8 tips to help you get the best start breastfeeding

The first few days after my baby's birth went wonderfully, but then nursing problems began after my doctor advised giving her a bottle of water to "cure" her jaundice. I think she developed nipple confusion. How can I avoid this with my next baby?


Debbi Donovan

Debbi Donovan is a Board Certified Lactation Consultant, as well as a retired La Leche League Leader. For more than a decade, Debbi... Read more

Consider this list of 'best practices' when you're reasy to nurse again:


7 things you can do to get breastfeeding off to the best start


1. Begin preparing during pregnancy. Start early! Though breastfeeding is natural, it is not instinctive. By attending breastfeeding classes you can begin to learn more about feeding your baby. Mother-to-mother support, as provided by La Leche League or another nursing group can also prove to be invaluable (you'll share experiences with other nusing mothers).

2. Get referrals for a Lactation Consultant. Find a Board Certified Lactation Consultant that seems like a good fit for you during your next pregnancy. Call and interview her ahead of time. If you have any difficulties, seek help early on, and get breastfeeding off to a great start.

3. Nurse early and often. Breastfeeding should be initiated as soon as possible following your baby's birth. Research has shown that in the two hours following the birth, infants are in a state of alertness, which is accompanied by a strong sucking reflex. It is at this time that your baby, eager for the comfort of your arms, will lick or nuzzle your nipple and may even decide to latch on and take her first taste of your milk (colostrum). These early feeds have an imprinting effect and help to get breastfeeding off to a good start.

4. Give your baby lots of practice time at your breast. This is very important during those first few weeks of your baby's life. In the beginning, she may just nuzzle or lick your nipple. That's okay. Allow her a lot of skin-to-skin contact. She will quickly become accustomed to, and prefer, your smell and your taste. Your baby should be fed on cue at least every two to three hours. Nursing your baby early and often helps to keep your breasts soft and graspable, and helps to lessen or even prevent engorgement. Watch your little one for signs of hunger, such as sucking sounds and/or lip movements, rapid eye movement during the light sleep cycle and changes in facial expression. Try to anticipate your baby's hunger by watching for these signs.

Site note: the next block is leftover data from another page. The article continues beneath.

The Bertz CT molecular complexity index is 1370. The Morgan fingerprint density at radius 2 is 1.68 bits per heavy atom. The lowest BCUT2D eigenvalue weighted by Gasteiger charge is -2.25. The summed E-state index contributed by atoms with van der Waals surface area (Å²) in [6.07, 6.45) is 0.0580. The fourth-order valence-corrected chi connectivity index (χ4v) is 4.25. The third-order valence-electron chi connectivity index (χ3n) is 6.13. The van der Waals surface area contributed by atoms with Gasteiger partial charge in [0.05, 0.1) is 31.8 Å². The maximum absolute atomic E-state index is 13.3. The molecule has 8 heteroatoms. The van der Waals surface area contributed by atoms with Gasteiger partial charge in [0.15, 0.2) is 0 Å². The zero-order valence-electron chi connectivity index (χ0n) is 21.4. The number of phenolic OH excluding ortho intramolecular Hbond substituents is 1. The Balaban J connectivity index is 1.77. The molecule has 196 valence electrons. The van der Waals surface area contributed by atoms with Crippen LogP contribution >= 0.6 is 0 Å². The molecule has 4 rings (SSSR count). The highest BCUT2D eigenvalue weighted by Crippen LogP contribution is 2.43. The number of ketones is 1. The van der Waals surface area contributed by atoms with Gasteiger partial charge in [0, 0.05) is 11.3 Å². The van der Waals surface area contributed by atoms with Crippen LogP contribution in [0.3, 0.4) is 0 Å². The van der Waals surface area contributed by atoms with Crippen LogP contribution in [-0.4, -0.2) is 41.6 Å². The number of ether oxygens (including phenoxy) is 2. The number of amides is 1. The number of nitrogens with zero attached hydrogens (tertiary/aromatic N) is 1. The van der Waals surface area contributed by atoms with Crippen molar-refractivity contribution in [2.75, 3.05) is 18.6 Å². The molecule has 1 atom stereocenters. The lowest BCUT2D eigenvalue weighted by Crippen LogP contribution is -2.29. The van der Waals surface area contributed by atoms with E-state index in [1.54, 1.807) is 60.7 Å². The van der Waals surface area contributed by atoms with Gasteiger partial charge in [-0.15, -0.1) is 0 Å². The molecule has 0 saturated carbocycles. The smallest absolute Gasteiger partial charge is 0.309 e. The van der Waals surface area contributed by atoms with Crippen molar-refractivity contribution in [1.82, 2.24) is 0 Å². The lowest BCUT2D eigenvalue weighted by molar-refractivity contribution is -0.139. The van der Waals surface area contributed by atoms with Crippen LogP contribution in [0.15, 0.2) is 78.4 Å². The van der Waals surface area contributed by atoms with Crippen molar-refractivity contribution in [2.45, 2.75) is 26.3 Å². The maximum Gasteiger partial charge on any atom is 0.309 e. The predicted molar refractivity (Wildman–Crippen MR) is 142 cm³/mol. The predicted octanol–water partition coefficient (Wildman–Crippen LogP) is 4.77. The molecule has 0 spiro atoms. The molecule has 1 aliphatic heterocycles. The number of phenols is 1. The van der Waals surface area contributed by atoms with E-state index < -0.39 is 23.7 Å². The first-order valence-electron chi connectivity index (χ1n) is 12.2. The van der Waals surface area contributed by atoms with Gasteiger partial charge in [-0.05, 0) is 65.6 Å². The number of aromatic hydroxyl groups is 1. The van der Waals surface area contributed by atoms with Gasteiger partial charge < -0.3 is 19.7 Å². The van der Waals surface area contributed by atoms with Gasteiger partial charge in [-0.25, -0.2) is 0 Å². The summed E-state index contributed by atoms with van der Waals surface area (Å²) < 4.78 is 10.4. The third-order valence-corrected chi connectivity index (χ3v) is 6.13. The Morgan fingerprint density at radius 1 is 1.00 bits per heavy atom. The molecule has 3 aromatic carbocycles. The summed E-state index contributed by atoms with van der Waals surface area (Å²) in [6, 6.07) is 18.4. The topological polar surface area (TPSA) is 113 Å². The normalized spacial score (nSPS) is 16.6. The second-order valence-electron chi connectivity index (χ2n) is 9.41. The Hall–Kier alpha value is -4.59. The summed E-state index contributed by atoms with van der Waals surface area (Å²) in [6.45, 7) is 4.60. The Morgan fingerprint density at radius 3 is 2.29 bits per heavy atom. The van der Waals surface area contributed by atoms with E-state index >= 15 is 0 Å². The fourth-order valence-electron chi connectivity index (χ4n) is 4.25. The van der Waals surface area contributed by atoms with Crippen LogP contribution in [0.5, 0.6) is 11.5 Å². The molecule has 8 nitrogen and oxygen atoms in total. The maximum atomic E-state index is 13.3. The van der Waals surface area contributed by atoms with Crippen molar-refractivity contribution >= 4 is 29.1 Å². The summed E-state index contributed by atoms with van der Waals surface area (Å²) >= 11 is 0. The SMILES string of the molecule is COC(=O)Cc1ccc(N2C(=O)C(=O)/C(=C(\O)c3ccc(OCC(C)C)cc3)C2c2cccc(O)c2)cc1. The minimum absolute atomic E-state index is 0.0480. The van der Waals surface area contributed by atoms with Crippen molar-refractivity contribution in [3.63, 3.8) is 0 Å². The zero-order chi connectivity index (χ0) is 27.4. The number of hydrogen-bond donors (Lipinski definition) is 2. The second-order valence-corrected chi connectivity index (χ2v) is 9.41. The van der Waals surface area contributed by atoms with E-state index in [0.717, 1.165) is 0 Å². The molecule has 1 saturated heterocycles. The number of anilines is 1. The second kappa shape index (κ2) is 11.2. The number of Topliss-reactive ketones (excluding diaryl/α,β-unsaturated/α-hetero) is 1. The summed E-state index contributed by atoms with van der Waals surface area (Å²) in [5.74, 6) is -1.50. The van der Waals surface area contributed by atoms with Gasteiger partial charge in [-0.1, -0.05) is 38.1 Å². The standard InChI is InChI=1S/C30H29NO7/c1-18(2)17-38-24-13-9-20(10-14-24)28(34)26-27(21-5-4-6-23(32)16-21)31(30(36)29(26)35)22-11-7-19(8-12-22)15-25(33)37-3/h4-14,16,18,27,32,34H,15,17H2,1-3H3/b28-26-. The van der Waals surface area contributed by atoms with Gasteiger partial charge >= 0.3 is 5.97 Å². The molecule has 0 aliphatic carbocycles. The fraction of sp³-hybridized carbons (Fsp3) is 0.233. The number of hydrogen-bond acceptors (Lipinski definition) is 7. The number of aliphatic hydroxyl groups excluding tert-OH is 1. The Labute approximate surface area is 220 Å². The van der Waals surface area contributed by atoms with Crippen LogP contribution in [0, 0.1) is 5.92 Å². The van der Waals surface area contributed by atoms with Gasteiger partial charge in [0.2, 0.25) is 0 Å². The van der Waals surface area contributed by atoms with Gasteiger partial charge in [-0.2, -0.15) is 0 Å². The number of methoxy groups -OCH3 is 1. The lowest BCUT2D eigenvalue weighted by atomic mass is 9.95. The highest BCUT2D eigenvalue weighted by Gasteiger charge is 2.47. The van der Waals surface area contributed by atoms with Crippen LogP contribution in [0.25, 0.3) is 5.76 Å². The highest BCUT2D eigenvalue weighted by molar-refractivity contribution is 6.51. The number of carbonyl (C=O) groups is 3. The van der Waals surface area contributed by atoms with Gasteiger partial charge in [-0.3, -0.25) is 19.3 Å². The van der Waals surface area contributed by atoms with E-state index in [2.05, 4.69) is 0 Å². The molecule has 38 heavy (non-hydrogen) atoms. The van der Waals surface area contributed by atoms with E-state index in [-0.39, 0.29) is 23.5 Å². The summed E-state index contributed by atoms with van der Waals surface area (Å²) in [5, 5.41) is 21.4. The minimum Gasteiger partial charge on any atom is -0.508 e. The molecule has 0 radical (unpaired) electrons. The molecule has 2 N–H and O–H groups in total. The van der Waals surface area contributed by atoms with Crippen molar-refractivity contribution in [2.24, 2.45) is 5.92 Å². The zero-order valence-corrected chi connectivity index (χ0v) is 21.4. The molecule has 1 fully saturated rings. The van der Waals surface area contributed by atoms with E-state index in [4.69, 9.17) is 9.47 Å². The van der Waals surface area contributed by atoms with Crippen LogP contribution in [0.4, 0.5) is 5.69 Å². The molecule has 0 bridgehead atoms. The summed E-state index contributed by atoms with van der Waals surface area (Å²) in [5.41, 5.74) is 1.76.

5. Avoid supplements. The practice of giving water to a baby in place of breast milk could be dangerous. It definitely does not "cure" jaundice, or reduce your baby's bilirubin levels. In fact, this practice could complicate the situation in several ways. Supplementation of water reduces the time your baby spends at the breast, in the days your milk supply is developing, decreases your baby's caloric intake, and increases jaundice levels. When a baby is put to the breast for frequent feeds she is less likely to be jaundiced. If supplementation with breas tmilk or formula does become necessary,speak with your doctor about the best method for you (a bottle, a cup, using a nursing supplementer at the breast or finger-feeding using a syringe).

6. Jaundice does not mean the end to breastfeeding. Jaundice is a normal event and occurs in almost every baby. It is not a disease. Many babies -- at least 50 percent -- develop this type of jaundice. It's generally not dangerous to your baby. Frequent feeds in the early days really help your baby to clear the bilirubin from her body. The more bilirubin cleared, the less jaundiced your baby will become. And the less jaundiced, the more awake your baby will be, and eager to nurse. As an aside, water supplementation and using a pacifier early on may also affect your baby's suck. If your baby does become jaundiced, it is not always necessary to supplement, and it is not always necessary to remove your baby from the breast for a 24-hour period (as a test) to see if her levels fall.

7. Feel confident that your baby is getting enough milk. Many moms worry whether or not their baby is getting enough milk. In the early weeks, as breastfeeding is getting established, it's a good idea to monitor your baby's output. Your baby should be having at least five to six wet diapers and six to eight disposables) and two bowel movements a day, beginning around day three -- about the time your milk supply increases. This should continue until your baby is about six weeks old, when her wetting and stooling pattern may begin to change. Your baby should have regained her birth weight by the second or third week of life. Average weight gain during the first six months is four to eight ounces per week.

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